4. Margaret, I was so upset Shan I read this last night, I wished I had your phone number to wake you so we could screech out our objections.

    I started to prepare bullets for you so I could send to you by email so if you agreed, it might speed things up. Even if you prefer to write your own from scratch it might have made me feel better to vent it out.

    I only have an iPad here, no printer, and was at the same time organizing to break outta here for 2 weeks I Miami. So going back and forth between his article and FB and my wp got to be too much. Worse yet, the more I read and wrote, the angrier I became. Overshadowed the good of the article (eg I am happy this group is no longer ignored, I just do not want them to have to be nukes like me).

    Odd that you also noted that phrase being repeated twice. I was so certain he repeated it many more times, I was making that one of my points. “nobody knows at this time”. I thought my iPad was broken when I did a search and found only 2.

    I will try to compose myself, and pull some of my points from FB and my notes. I think it is impotent to note that at least two of us had such a visceral response. My poor hubby begged me to stop ranting. It means that even though we may not be able to explain as lucidly as always, ther is still our instinct, which told us that something was rotten in the town of ..

    Ok, time for dinner. A is calling.

    More later

  5. On the one hand, I can appreciate the concept of treating a so-called early myeloma patient if — and this is a big IF — a cure seemed likely and accessible. Indeed, this seems to be one of the hopes that Landgren is promoting: treat the disease at an early pre-malignant stage when the cancer burden is relatively low.

    On the other hand, this remains only a concept: I don’t think we know whether such circumstances are present or not.

    The other thing that is unclear to me is exactly what Landgren defines means by high risk SMM. I looked at some papers by Landgren, and I think — but am not certain — that it means having the following 3 characteristics: abnormal FLC; > 10 percent bone marrow involvement; and non-IgG type. Is that correct? Or is it something else, like certain results from gene-expression profiling or cytogenetics?

    Finally, his suggestion of using an aggressive approach to treat SMM — carfilizomib, revlimid, and dexamathsone — is supposedly low-toxicity, but I am not sure. And again — what is the patient left with when there is a relapse? Velcade? Thalidomide?

    I am, of course, biased, because as an SMM subject (for now) with an active and healthy life, I would greatly prefer a vaccine or immunotherapeutic approach — not full-blow therapy with twice-weekly infusions and the slippery medical slope that follows.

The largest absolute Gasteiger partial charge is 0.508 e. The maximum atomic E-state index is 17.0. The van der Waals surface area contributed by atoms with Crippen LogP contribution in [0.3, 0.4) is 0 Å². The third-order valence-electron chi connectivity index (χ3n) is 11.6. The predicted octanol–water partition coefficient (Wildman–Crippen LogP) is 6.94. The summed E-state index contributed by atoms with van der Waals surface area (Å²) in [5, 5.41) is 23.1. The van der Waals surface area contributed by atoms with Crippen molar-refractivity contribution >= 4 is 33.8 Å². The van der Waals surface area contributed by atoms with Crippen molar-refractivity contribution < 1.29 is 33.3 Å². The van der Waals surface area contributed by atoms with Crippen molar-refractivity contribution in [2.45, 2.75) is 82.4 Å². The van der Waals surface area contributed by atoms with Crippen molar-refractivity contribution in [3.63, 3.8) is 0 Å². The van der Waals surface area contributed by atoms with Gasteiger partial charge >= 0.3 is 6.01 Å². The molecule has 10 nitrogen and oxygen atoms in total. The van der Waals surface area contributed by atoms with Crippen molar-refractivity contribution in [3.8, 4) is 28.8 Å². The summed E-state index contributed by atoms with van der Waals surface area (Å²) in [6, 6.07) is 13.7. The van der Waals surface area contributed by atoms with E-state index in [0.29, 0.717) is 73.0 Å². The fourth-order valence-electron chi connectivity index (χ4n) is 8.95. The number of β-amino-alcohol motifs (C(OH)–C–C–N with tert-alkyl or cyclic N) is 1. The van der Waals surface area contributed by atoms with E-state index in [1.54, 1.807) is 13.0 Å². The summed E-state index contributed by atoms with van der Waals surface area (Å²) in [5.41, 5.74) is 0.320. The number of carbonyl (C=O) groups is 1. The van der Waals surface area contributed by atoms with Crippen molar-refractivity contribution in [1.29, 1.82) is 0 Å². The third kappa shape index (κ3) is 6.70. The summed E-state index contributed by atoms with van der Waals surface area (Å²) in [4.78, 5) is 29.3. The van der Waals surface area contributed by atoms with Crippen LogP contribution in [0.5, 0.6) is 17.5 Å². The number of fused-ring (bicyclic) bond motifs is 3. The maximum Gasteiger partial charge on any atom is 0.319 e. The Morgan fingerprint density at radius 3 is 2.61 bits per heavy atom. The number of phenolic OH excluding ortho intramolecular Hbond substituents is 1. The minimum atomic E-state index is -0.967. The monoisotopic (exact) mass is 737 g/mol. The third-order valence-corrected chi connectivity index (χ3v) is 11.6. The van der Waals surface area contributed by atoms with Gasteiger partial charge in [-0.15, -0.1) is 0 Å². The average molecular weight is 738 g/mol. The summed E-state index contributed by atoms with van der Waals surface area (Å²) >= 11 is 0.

6. Hi all, I leave comments here once and awhile and I am an avid, daily reader of Margaret’s Corner. I am also a patient of Dr. Landgren’s at the NIH. I am enrolled in his landmark(non-treatment) study of the progression of myeloma from its precursor states of MGUS and SMM. I will always be beholden to Dr. Landgren because when I first got my diagnosis (August 10, 2011), the first myeloma expert I went to was already sizing me up for an allogeneic SCT without even thoroughly reviewing my case!!!! I went to the NIH, where he classified me as SMM, and I never went back to the other so-called expert thanks to Dr. Landgren. He has always been transparent with me and I personally believe he has no commercial interests at all. Also, he written and talked about second malignancies related to, I believe, lenalidomide and that exposure would certainly not make him a friend of the pharmaceutical industry. Any way these are just my feelings from ground zero. Terry

  7. It seems that the response to Landgren is a little over the top and quite emotional when it comes to ‘early myeloma’.

    Another immune disease that was not treated early enough was HIV. Initially, physicians waited until the Tcell count was way to low to begin therapy, and many many many people died of AIDS in the late 70s & early 80s. Then Dr. David Ho at Cedars Sinai, had what was considered a radical idea at the time and that was to treat AIDS early in the disease process. As a result, the disease is now known as HIV and does not progress to AIDS, for many patients.

    Both HIV and MM are immune diseases one of the Tcells and the other of the Bcells, respectively. Perhaps, the prevailing view of non-treatment for SMM is not the best course of action in terms of survival, if one considers it is likely early myeloma cellular changes..

    In this regard, what Dr. Langren is proposing makes a lot of sense, to consider this as one disease and the severity of it as it progresses should not be labelled as if they were separate diseases by calling it MGUS, Smoldering and MM…what we actually have is a disease that is consistently progressing to its finally stages. Ergo, ‘early myeloma’ would be accurate and early treatment would definitely move us from incurable disease to a chronic disease which is manageable.